Halfway Through My Reading Challenge

2 Jul

At the beginning of the year I decided to challenge myself to read 17 books. For a non-reader like me, 17 books seemed like a lot and a number that I’d have to work to reach. I soon found that 17 wasn’t going to be as difficult as I originally thought so I decided that since this is my 37th year that I would read 37 books in 2017.

#37in2017 was born.

Since we’re now halfway through the year, I thought I’d share with you the books I’ve read so far. I’ve had a few people ask for my book list so today I’ll tell you about the books I’ve read so far and at the end of the year I’ll tell you about the rest.

setting the example

  • A Walk In The Woods by Bill Bryson. This is the sometimes hilarious tale of two men who take on parts of the Appalachian Trail. I really enjoyed this book. In fact I liked it so much that I added hiking (part) of the Appalachian Trail to my bucket list.
  • Wild by Cheryl Strayed. I decided to read this after I saw it featured on the Gilmore Girls revival. I loved it from start to finish and think everyone should give it a read.
  • Into This Air by Jon Krakauer. I couldn’t put this book down! The true story of the (then) deadliest year on Everest. So much action and adventure!
  • The Lost Continent by Bill Bryson. I loved A Walk In The Woods so much that I decided to give another Bryson book a try and when I finished I realized I should have quit while I was ahead. The book was terrible! Clearly after living in Europe so long he thinks of Americans as fat, lazy, rude and stupid. I had to really fight to get through this one.book challenge
  • Into The Wild by Jon Krakauer. Another true story of life and death in nature. Much like the other Krakauer book I read, I couldn’t put this one down. Does it look like I have a type? First five books, all about the great outdoors and all true stories.
  • Hidden Figures by Margot Lee Shetterly. Cameron inspired me to read this book when he asked to see the movie. I was fascinated from page one through to the end. I found myself wondering how I never knew these brilliant woman existed? How was this never taught in any of my history classes?
  • Lone Survivor by Marcus Luttrell. This was BY FAR my very favorite book. A true story about the failure of operation Red Wing (and also a movie staring Mark Wahlberg). A look into why those 19 men died and the amazing story of how one made it, against all odds. This book started my love affair with the Navy SEALs.book challenge 2
  • The Shack by Wm. Paul Young. I am probably one of the least religious people you will meet so I was a bit apprehensive when I heard what this book was all about but I gave it a shot anyway and it really made think. I don’t know if it made me any more or less religious than I was before but it certainly gave me some food for thought. My first work of fiction and I thoroughly enjoyed it.
  • Men Are Like Waffles Women Are Like Spaghetti by Bill & Pam Farrel. This book came as a recommendation from Cameron’s teacher as a way that I might understand what’s going on in his little man brain. It was definitely insightful to see how differently men and women’s brains work and give me a greater understanding on how to communicate with the men of the house.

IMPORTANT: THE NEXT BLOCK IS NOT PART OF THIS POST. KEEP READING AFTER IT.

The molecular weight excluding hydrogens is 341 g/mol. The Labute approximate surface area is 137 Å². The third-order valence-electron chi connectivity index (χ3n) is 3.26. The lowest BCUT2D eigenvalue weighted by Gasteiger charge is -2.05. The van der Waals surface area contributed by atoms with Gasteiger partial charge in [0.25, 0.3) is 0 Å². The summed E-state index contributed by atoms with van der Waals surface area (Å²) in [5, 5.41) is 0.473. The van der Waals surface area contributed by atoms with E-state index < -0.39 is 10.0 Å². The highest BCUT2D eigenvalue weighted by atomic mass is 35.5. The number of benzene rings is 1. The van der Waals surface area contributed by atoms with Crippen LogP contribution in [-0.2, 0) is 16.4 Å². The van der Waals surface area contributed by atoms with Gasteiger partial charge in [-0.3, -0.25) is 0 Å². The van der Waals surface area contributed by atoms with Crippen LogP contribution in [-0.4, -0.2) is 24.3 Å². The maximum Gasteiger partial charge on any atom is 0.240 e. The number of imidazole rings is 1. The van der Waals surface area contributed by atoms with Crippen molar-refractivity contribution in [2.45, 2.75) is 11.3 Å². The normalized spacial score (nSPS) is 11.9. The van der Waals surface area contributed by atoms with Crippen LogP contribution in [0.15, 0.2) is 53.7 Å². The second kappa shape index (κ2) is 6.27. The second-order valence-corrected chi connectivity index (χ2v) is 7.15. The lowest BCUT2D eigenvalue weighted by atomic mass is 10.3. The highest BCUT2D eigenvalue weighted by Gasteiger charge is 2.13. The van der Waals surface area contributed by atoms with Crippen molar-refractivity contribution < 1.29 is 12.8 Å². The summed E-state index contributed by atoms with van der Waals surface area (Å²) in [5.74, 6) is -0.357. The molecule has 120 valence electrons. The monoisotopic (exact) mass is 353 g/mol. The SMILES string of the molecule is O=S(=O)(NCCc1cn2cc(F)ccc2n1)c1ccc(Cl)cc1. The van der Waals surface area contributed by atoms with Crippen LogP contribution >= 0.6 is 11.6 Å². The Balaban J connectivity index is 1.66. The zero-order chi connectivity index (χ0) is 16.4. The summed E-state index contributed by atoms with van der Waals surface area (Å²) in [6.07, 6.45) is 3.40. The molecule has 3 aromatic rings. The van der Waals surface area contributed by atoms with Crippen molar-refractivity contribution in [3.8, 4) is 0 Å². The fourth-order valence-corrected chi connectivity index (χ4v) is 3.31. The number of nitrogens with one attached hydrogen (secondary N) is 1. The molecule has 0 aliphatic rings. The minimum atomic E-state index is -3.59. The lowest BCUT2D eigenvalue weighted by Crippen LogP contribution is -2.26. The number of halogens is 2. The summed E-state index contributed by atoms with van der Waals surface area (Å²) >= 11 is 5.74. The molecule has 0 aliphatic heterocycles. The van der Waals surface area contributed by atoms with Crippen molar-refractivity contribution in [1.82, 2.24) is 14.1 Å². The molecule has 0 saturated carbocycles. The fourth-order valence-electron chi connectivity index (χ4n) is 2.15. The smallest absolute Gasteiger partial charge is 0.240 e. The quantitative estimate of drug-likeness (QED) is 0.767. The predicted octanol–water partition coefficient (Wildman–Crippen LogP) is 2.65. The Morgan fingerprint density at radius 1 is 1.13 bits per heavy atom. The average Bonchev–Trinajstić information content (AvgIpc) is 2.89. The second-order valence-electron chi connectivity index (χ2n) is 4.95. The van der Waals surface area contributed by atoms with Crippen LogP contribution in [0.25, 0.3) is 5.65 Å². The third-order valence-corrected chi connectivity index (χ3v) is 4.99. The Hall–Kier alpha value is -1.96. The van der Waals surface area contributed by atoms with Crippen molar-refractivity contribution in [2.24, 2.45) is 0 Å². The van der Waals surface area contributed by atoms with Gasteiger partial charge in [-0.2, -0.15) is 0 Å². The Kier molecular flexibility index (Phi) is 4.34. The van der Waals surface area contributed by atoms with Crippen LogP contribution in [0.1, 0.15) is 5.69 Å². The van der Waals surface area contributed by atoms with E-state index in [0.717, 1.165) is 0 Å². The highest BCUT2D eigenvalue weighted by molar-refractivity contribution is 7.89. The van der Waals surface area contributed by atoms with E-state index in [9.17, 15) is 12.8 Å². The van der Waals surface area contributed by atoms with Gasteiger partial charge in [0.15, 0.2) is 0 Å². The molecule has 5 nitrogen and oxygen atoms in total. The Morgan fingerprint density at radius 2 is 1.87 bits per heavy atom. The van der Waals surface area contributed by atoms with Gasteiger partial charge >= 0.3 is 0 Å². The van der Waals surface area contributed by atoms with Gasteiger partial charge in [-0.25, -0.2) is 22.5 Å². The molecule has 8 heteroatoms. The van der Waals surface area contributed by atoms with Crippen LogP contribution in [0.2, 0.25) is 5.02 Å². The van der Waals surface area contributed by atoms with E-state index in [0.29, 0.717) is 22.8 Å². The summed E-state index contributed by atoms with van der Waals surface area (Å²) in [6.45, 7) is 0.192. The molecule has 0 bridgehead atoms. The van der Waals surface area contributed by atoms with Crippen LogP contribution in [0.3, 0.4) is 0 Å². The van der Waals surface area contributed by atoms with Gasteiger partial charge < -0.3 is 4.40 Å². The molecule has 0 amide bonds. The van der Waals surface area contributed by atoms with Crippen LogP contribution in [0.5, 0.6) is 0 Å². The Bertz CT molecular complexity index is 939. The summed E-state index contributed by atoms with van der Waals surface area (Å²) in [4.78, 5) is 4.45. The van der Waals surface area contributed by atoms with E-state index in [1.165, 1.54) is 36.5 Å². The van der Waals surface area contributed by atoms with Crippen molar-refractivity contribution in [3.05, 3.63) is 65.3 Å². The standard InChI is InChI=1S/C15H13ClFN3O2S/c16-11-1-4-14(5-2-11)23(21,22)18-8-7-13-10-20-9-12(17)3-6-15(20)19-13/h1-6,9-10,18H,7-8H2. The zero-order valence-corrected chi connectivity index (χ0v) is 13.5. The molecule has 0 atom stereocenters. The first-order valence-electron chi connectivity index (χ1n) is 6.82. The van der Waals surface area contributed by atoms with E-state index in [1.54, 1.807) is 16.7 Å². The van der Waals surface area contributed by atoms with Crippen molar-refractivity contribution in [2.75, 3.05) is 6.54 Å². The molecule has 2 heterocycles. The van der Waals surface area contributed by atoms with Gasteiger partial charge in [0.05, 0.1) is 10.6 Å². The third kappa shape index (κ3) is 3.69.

• Still Alice by Lisa Genova. I laughed. I cried. I was fascinated yet again. Still Alice is a quick read that takes you inside the mind of someone with Alhzlmers. I’m sure you can guess that there isn’t a fairy tale ending here but don’t let that scare you off from reading it.
  • The Great Whale of Kansas by Richard W. Jennings. This book came as a recommendation from Cameron. This is more of a children’s book but I still enjoyed it and found it to be an uplifting story about a young boy. If you have a 4-7th grader in your house, they might enjoy this one.book challenge 3
  • Service: A Navy SEAL At War by Marcus Luttrell. After reading Lone Survivor I needed more. Service offers more stories about the toughest our military has to offer. Read Lone Survivor then read Service.
  • Guest Room by Chris Bohjalian. A recommendation from my Mother in Law. After the first chapter I wasn’t sure I’d ever look at her the same way. Russian prostitutes and a bachelor party gone wrong, I’ll leave it at that. The book was slow to start but I eventually got into the story.
  • The Zookeeper’s Wife by Diane Ackerman. This is a true story that read like a novel. Set in Warsaw, Poland during World War II, this book takes you through the “Underground Railroad” that saved so many Jewish lives. A fantastic summer read.
  • Code Name: Johnny Walker by “Johnny Walker” and Jim DeFelice. This is the true story of an Iraqi who risked everything to work with the SEALs. OK, I think it’s clear that I have a crush on the SEALs since this is my third book involving them and not the last one I have on my reading list.
  • 10% Happpier by Dan Harris. I’m a fan of Good Morning America so when weekend anchor Dan Harris wrote a book about how he overcame the voices in his head to become 10% happier I figured I should read it. Who wouldn’t want to be 10% happier?

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So far I’ve picked some great books. Out of the first sixteen, I’d  strongly recommend 12 of them and recommend 14.

I’ve got a little catching up to do since I’m halfway through the year and I still have 21 books left to read, but I’m confident I’ll make it.

Do you have any books you think I should add to my reading list? Tell me about them!

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